Roy himself has created a video to raise awareness about his plight and the tragi-comedy that is the CPF issue. Other than the fact that he speaks better than most MPs, especially Lim Swee Say, here are some takeaway highlights from ‘Roy’s Message’.

1. His surname is pronounced ‘NERNG’, the first G is silent.

2. Yes we all know he’s an ‘ordinary Singaporean’. He mentions it at least 3 times. Not if he’s made a bankrupt, in which case he joins the ranks of ‘not so ordinary’ Singaporeans like JBJ and Chee Soon Juan.

3. Near the end we see Roy fighting back tears and calling his fight a sacrifice for the people of Singapore, that it doesn’t matter if his character is ‘assassinated’, as long as people continue to demand the right to know what’s being done to their money. It would have made a rousing campaign oratory.

4. If this guy had a film biography made about him, I can only picture Pierre Png playing the lead role. Director Martyn See may be interested.

5. No, there was no hidden ‘gay agenda’ that certain ministers may use against him.

When it comes to money, it’s easy to dispense to the common man what the Government would call ‘populist’-speak, and Roy is convincing in his recurrent ‘David vs Goliath’ theme, appealing to the same lower reptilian brain that irrationally views a discounted price of $1.99 as a must-buy bargain even if the product totally useless. Good luck, ‘Rob’ Roy. And I hope your dreams, our dreams, for a better CPF system come true when I’m 64.

UPDATE: Roy has been asked to remove another 4 articles, including the Youtube video, which he uploaded between May 20-24, his apology deemed to be ‘insincere’ according to PM Lee and his lawyer, when Roy had already explained that he did not apologise for stuff he’d written other than the CHC analogy. No explanations were given as to whether these posts were also defamatory or Roy had inevitably incurred further charges for ‘renewing his attack’ on the PM and aggravating ‘injury and distress’.

So distressed was our PM that he posted this emo pic on Twitter.

Lesson learnt for all bloggers: You can’t win. Apologise, pay up and stay off the Internet for a month. Give the impression that you’ve left the blogosphere to repent for your sins, even if you still think you did nothing wrong.

UPDATE 2: A 71 year old man was arrested on suspicion of being Roy Ngerng’s No. 1 fan. Wonder if he managed to make full use of his CPF monies. Meanwhile the whereabouts of the hooligans who recently vandalised a MRT train remain unknown.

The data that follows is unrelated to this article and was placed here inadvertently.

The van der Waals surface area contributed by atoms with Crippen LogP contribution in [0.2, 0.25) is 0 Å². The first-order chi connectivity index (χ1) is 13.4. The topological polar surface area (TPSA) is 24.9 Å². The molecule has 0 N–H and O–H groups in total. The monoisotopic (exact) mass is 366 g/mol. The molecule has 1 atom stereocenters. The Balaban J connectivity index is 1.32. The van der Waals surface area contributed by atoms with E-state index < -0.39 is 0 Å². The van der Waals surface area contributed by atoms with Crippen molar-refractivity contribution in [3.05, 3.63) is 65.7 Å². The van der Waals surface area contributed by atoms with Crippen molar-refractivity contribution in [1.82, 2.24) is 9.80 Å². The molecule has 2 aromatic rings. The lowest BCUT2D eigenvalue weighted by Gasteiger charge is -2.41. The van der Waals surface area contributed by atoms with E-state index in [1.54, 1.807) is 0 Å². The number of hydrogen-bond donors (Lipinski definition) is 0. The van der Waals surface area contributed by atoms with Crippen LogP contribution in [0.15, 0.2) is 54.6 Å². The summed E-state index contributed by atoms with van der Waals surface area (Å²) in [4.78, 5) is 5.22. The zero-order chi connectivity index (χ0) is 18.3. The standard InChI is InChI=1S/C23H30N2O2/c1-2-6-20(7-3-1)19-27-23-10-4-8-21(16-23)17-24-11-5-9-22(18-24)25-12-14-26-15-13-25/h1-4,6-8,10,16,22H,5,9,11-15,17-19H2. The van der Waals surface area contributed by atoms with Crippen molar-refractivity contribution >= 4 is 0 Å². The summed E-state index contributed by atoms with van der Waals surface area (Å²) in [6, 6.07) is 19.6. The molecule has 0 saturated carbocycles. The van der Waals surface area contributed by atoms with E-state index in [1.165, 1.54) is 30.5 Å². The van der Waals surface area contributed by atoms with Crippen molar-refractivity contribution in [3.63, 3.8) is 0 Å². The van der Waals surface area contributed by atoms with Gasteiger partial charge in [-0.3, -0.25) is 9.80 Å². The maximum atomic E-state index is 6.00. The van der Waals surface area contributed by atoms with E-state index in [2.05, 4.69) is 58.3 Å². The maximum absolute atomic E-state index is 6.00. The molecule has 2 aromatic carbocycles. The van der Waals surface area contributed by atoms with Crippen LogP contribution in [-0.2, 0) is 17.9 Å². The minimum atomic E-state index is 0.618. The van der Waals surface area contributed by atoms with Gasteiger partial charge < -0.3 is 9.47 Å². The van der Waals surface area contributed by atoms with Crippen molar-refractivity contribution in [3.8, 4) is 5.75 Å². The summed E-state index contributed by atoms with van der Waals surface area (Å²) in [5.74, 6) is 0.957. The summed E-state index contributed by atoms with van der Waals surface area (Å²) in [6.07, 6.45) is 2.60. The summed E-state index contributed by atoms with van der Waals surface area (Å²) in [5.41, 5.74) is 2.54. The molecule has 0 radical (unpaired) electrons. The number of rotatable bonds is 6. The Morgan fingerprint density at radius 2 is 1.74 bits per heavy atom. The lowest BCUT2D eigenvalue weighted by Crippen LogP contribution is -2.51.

The police are investigating a string of vandalism acts by apparent supporters of blogger Roy Ngerng, who was last week served a letter of demand for a post on May 15 alleging that Prime Minister Lee Hsien Loong had misappropriated Central Provident Fund (CPF) savings.

Mr Ngerng apologised to PM Lee last Friday, and admitted that the allegation in his May 15 post is false and “completely without foundation”.

He added: “I unreservedly apologise to Mr Lee Hsien Loong for the distress and embarrassment caused to him by this allegation.”

On the same day, information and advertising boards at several bus stops around Clarke Quay were found defaced with text such as “We support CPF blogger” and “Return CPF money” in black block letters, according to a report in The New Paper yesterday.

Yesterday, the Land Transport Authority (LTA) confirmed that graffiti was found at six bus stops, one of which was right outside the Old Hill Street Police Station.

The police confirmed that a report was lodged early last Friday. It is understood that LTA contractors were dispatched by mid-afternoon to clean up the affected areas.

When The Sunday Times visited the vicinity of the Old Hill Street Police Station, there were no traces of the graffiti.

The culprit or culprits could face up to three years in jail or a fine of up to $2,000, and could also receive between three and eight strokes of the cane.

Moulmein-Kallang GRC Member of Parliament Denise Phua condemned the acts which occurred in her ward and called for common sense to prevail.

“Such forms of negative expression are not useful in helping Roy Ngerng’s current situation or addressing the deeper issues concerning CPF withdrawal,” she said.

“The issue calls for a rational, deeper and more constructive dialogue.”

– See more at: http://www.straitstimes.com/premium/news/story/clarke-quay-bus-stop-vandalism-under-probe-20140525#sthash.cs8S5wio.dpuf

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One Response

  1. Pm LEE
    Lee hsien loong
    Mr Ho Ching
    Ivory tower u live in
    Wise you are not
    In time u will see
    SLowly sure tide will turn
    wE will not shut up
    wE will not be cowed